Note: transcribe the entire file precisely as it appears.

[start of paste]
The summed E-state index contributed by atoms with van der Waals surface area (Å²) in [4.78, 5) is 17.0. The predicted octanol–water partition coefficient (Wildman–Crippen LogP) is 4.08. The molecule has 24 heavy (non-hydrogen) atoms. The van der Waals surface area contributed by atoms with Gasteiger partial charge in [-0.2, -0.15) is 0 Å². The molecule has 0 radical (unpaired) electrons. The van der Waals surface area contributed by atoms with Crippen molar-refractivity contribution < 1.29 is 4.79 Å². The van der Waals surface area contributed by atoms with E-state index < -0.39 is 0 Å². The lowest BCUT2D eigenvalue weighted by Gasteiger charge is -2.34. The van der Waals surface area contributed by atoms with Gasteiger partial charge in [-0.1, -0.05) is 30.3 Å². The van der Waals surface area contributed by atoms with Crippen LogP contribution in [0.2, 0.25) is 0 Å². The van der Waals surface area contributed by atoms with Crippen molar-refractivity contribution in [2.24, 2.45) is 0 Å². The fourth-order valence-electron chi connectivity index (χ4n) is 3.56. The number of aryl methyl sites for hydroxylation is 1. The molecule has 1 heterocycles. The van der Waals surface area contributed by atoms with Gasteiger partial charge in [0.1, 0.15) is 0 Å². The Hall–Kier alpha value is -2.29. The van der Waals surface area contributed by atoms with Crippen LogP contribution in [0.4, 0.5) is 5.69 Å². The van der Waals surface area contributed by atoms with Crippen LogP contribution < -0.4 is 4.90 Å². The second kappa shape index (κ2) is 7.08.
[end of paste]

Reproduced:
The summed E-state index contributed by atoms with van der Waals surface area (Å²) in [4.78, 5) is 17.0. The predicted octanol–water partition coefficient (Wildman–Crippen LogP) is 4.08. The molecule has 24 heavy (non-hydrogen) atoms. The van der Waals surface area contributed by atoms with Gasteiger partial charge in [-0.2, -0.15) is 0 Å². The molecule has 0 radical (unpaired) electrons. The van der Waals surface area contributed by atoms with Crippen molar-refractivity contribution < 1.29 is 4.79 Å². The van der Waals surface area contributed by atoms with E-state index < -0.39 is 0 Å². The lowest BCUT2D eigenvalue weighted by Gasteiger charge is -2.34. The van der Waals surface area contributed by atoms with Gasteiger partial charge in [-0.1, -0.05) is 30.3 Å². The van der Waals surface area contributed by atoms with Crippen LogP contribution in [0.2, 0.25) is 0 Å². The van der Waals surface area contributed by atoms with Crippen molar-refractivity contribution in [2.24, 2.45) is 0 Å². The fourth-order valence-electron chi connectivity index (χ4n) is 3.56. The number of aryl methyl sites for hydroxylation is 1. The molecule has 1 heterocycles. The van der Waals surface area contributed by atoms with Gasteiger partial charge in [0.1, 0.15) is 0 Å². The Hall–Kier alpha value is -2.29. The van der Waals surface area contributed by atoms with Crippen LogP contribution in [0.4, 0.5) is 5.69 Å². The van der Waals surface area contributed by atoms with Crippen LogP contribution < -0.4 is 4.90 Å². The second kappa shape index (κ2) is 7.08.